Four years late to the party, Chuckie Todd figures out that the GOP isn’t all that interested in doing work (via John Cole at Balloon Juice):
Recently, the top-two Senate Republicans — Mitch McConnell and John Cornyn — wrote a letter to the NFL and other major sports leagues warning them not to participate in any campaign to promote implementation of Obamacare. The Koch Brothers-backed Americans for Prosperity is in unchartered waters running TV ads to help prevent the law from being implemented, while the Obama political arm is also on the air promoting implementation. And Senate Republicans have vowed to filibuster any nominee (no matter how qualified) to run the Consumer Financial Protection Bureau under the financial-reform law. […]
And this all raises the question: What’s the line between fighting for your ideology and ensuring that the government that pays your salaries actually works — or even attempts to work? At some point, governing has to take place, but when does that begin? We know what opponents will say in response to this: These are bad laws, and we have to do whatever it takes to stop them. But at what point does an election have a governing consequence?
One of the novel developments in conservative thought during the Obama years is a burgeoning hatred not merely for government but for lawmaking. Before the Obama era, the ends of crafting laws divided the parties, but the means did not. The process of corralling votes, placating hold-outs, and hammering out compromises was not something either side especially loved — you’ve heard the classic line about watching the sausage get made — but also not something that one side disliked more than the other. But a hatred for lawmaking has emerged in the Obama years, first as a Republican tactic, and then as an apparently genuine belief system.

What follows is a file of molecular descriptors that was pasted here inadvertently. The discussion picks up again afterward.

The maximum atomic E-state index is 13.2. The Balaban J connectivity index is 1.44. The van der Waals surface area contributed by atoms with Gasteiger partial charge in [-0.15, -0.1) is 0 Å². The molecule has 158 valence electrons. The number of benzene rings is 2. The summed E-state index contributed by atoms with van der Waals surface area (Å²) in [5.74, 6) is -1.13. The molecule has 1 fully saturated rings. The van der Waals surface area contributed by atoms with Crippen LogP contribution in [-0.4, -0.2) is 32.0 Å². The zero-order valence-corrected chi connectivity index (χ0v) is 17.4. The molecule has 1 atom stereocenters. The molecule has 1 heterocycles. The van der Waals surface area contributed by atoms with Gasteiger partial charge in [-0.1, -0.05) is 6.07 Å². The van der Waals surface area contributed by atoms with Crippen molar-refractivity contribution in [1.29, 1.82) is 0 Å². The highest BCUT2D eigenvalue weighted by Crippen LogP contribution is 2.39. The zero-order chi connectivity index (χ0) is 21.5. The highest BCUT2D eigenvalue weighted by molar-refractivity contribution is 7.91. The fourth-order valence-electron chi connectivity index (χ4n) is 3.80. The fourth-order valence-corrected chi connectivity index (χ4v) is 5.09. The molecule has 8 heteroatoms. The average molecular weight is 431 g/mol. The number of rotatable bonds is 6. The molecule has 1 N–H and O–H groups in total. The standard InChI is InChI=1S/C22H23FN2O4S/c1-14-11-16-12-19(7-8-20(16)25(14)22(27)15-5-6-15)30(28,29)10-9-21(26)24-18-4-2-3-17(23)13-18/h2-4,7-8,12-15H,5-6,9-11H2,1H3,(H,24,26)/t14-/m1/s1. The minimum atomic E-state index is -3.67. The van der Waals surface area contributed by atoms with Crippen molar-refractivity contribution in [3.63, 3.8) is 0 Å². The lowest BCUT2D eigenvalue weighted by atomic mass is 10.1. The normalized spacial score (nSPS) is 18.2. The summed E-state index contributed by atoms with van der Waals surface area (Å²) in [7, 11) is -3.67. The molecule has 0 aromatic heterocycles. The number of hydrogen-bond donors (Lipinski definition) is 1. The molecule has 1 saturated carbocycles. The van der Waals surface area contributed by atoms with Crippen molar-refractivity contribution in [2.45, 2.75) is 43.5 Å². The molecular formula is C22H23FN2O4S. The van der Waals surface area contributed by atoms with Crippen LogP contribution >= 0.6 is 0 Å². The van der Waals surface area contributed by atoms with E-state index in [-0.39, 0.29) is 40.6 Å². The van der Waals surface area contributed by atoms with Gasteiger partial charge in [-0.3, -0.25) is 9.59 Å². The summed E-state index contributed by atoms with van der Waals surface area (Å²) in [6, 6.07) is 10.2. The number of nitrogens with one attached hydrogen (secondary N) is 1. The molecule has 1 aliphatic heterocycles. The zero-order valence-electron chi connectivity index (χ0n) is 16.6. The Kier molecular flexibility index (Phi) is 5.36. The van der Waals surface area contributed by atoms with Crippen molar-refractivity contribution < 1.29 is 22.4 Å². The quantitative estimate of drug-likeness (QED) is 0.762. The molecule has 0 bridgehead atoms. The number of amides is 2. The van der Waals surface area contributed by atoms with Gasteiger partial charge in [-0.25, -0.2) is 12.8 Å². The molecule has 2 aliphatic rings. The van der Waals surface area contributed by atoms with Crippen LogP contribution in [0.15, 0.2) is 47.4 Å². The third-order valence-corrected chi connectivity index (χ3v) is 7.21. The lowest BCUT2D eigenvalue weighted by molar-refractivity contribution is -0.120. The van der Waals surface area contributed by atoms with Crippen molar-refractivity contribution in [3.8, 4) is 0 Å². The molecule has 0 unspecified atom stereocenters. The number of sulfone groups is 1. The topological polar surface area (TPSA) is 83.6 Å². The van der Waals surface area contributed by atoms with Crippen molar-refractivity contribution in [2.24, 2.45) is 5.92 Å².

John called this back in 2009 with this epic quote:
I really don’t understand how bipartisanship is ever going to work when one of the parties is insane. Imagine trying to negotiate an agreement on dinner plans with your date, and you suggest Italian and she states her preference would be a meal of tire rims and anthrax. If you can figure out a way to split the difference there and find a meal you will both enjoy, you can probably figure out how bipartisanship is going to work the next few years.
So let’s hear it for Chuck – he may have to have an anvil repeatedly dropped on his head, but he eventually gets it.
For a minute.